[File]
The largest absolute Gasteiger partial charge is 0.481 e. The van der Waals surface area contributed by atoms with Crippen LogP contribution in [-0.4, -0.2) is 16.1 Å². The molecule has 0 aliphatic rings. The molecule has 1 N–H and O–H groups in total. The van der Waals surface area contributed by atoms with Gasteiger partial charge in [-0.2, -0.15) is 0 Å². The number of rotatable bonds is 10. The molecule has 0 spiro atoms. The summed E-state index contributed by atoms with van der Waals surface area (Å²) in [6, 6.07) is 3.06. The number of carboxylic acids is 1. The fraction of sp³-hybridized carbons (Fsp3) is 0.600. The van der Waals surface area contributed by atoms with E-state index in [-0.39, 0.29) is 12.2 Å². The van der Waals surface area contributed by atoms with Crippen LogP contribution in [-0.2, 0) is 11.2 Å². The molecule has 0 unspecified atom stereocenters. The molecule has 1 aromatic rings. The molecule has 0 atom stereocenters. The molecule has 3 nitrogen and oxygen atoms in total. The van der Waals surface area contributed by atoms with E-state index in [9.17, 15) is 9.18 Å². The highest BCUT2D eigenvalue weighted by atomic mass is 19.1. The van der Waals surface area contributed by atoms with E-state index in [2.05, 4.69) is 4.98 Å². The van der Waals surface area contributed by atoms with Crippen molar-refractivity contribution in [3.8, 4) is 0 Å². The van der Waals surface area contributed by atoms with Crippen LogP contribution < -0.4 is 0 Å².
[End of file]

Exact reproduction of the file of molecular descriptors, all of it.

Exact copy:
The largest absolute Gasteiger partial charge is 0.481 e. The van der Waals surface area contributed by atoms with Crippen LogP contribution in [-0.4, -0.2) is 16.1 Å². The molecule has 0 aliphatic rings. The molecule has 1 N–H and O–H groups in total. The van der Waals surface area contributed by atoms with Gasteiger partial charge in [-0.2, -0.15) is 0 Å². The number of rotatable bonds is 10. The molecule has 0 spiro atoms. The summed E-state index contributed by atoms with van der Waals surface area (Å²) in [6, 6.07) is 3.06. The number of carboxylic acids is 1. The fraction of sp³-hybridized carbons (Fsp3) is 0.600. The van der Waals surface area contributed by atoms with E-state index in [-0.39, 0.29) is 12.2 Å². The van der Waals surface area contributed by atoms with Crippen LogP contribution in [-0.2, 0) is 11.2 Å². The molecule has 0 unspecified atom stereocenters. The molecule has 1 aromatic rings. The molecule has 0 atom stereocenters. The molecule has 3 nitrogen and oxygen atoms in total. The van der Waals surface area contributed by atoms with E-state index in [9.17, 15) is 9.18 Å². The highest BCUT2D eigenvalue weighted by atomic mass is 19.1. The van der Waals surface area contributed by atoms with E-state index in [2.05, 4.69) is 4.98 Å². The van der Waals surface area contributed by atoms with Crippen molar-refractivity contribution in [3.8, 4) is 0 Å². The van der Waals surface area contributed by atoms with Crippen LogP contribution < -0.4 is 0 Å².